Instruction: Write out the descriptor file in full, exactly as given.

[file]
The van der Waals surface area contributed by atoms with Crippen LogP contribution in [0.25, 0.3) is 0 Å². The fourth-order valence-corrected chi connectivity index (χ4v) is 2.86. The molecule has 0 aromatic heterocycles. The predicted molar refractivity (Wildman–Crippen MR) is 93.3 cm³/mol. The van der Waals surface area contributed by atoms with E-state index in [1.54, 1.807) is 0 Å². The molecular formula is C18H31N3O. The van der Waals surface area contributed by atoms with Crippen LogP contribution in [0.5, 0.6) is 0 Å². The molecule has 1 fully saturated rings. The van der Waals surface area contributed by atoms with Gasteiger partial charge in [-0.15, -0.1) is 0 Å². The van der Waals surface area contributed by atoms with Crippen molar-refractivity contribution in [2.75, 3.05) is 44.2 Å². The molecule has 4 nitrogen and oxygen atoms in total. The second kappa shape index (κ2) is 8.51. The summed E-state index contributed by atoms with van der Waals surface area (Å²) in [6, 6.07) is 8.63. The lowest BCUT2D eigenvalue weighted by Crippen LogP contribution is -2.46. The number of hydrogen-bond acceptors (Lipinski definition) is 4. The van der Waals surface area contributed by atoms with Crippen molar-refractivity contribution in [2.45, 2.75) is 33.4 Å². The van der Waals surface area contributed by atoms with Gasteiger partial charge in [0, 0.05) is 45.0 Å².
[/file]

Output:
The van der Waals surface area contributed by atoms with Crippen LogP contribution in [0.25, 0.3) is 0 Å². The fourth-order valence-corrected chi connectivity index (χ4v) is 2.86. The molecule has 0 aromatic heterocycles. The predicted molar refractivity (Wildman–Crippen MR) is 93.3 cm³/mol. The van der Waals surface area contributed by atoms with E-state index in [1.54, 1.807) is 0 Å². The molecular formula is C18H31N3O. The van der Waals surface area contributed by atoms with Crippen LogP contribution in [0.5, 0.6) is 0 Å². The molecule has 1 fully saturated rings. The van der Waals surface area contributed by atoms with Gasteiger partial charge in [-0.15, -0.1) is 0 Å². The van der Waals surface area contributed by atoms with Crippen molar-refractivity contribution in [2.75, 3.05) is 44.2 Å². The molecule has 4 nitrogen and oxygen atoms in total. The second kappa shape index (κ2) is 8.51. The summed E-state index contributed by atoms with van der Waals surface area (Å²) in [6, 6.07) is 8.63. The lowest BCUT2D eigenvalue weighted by Crippen LogP contribution is -2.46. The number of hydrogen-bond acceptors (Lipinski definition) is 4. The van der Waals surface area contributed by atoms with Crippen molar-refractivity contribution in [2.45, 2.75) is 33.4 Å². The van der Waals surface area contributed by atoms with Gasteiger partial charge in [0, 0.05) is 45.0 Å².